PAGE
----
Bartending in NYC: 15 Extremely Simple Steps to becoming a bartender in the Big Apple in just 3 weeks
If you are interested in getting a job bartending in NYC, I’m sure you’ve read your fair share of articles about bartending schools in NYC, or how to painstakingly work your way into the industry as a busboy. You might have also wasted hours applying online for bartending positions from job board postings that were dead ends. Well, today you are in for a new approach to becoming a bartender in NYC.
Let me start with a quick story. One of our students moved to New York and wanted to become an actor. After a few months of going to non-stop auditions, he quickly realized that NYC is more expensive than he had planned. He had to make some cash in a job that would keep his days free for auditioning, so his first choice was bartending. After reading a ton of articles online and talking to a few bar managers, it was clear to him what he needed to do to get a job bartending in NYC.
Here are the steps that he took to get a job bartending in NYC. It took him about 3 weeks, and if you follow these steps very closely, you should be able to do the same. With these steps, you will instantly maximize your amount of bartending job opportunities in New York City. These are the tried and true steps after working in the industry.
1) Create a business card for yourself to show that you are serious
This is super simple. Go over to Vistaprint.com and create a business card. You can get 100 for $16 plus shipping. Choose one of their designs that you like and be sure to include your name, cell phone number, and email address. It is also very important to give yourself a title.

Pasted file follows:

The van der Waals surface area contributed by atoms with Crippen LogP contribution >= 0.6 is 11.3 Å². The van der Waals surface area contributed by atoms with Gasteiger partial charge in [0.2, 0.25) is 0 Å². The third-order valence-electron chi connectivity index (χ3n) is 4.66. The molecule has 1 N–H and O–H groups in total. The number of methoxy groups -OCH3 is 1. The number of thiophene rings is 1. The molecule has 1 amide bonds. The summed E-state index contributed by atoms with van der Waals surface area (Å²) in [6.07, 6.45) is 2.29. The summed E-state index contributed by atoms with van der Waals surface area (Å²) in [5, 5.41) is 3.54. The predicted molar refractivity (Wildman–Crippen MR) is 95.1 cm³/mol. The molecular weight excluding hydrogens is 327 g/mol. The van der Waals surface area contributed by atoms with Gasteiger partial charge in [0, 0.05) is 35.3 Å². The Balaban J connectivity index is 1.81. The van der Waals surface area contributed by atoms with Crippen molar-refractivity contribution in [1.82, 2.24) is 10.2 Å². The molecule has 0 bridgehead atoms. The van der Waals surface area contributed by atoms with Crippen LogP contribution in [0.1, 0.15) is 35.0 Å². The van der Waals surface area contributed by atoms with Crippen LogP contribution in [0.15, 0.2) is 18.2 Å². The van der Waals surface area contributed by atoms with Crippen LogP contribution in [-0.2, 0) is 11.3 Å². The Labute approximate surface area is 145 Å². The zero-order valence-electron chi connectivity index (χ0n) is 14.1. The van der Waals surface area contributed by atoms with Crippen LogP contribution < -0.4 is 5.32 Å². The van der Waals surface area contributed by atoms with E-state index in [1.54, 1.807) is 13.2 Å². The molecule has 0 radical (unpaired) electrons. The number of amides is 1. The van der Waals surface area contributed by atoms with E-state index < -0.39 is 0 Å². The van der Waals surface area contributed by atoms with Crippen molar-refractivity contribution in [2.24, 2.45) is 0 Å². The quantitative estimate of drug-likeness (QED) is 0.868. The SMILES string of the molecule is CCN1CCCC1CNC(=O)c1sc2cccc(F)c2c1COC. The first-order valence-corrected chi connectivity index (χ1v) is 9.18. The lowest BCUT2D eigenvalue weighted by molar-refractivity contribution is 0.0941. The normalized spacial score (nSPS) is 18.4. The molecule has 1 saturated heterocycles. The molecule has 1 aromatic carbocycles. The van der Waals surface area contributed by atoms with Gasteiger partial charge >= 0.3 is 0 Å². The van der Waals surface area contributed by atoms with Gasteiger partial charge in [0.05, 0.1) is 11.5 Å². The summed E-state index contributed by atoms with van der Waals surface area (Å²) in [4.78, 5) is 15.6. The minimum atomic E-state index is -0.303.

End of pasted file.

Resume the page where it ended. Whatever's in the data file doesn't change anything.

I went with “Bartender/Mixologist”. This covers both bases and will keep your options open.
Now, to be fair, just having a business card isn’t going to do it for you. You need to have a personality behind your card or it won’t make a lasting impression. It will just end up in the pile. Spend some time talking into a mirror if you have to. Learn some jokes. Bar owners are in the market for personality as much as they are a qualified bartender. But – a business card is an important piece nonetheless.
2) Create your EYE-CATCHING Resume – Include these words in your resume will instantly boost your credibility
Rarely will your resume be the only reason a bar manager hires you. But, there a few tricks to improving your resume that will instantly grab am employer’s eye. These are the same words you will mention in your interview.
(Remember them easily with this C.U.P.)
– Control the bar – Your ability to control the bar and expedite in an orderly fashion will keep customers (and bar managers) happy.
– Upselling – Upselling according to Wikipedia is “a sales technique whereby a seller induces the customer to purchase more expensive items, upgrades, or other add-ons in an attempt to make a more profitable sale.”
So in bartending, this is the art of getting customers to buy something more than they ordered. For instance, if a customer wants a well-drink (the cheaper, lower-quality liquor), you would try to upsell them a premium or super-premium liquor product (also known as ‘top shelf’). Or when a customer orders a drink, you would mention the fact that your bar has a kitchen and maybe they would like a hamburger or fries. Or – if it’s late in the night, let them know that the kitchen is ‘closing soon’, which will instill a sense of urgency.
This is something that you will learn in any bartending school, especially the bartending schools in New York. It is a nuanced approach that, like any sales approach, will come off as forced if you don’t do it right. PAY ATTENTION IN CLASS TO THIS ONE!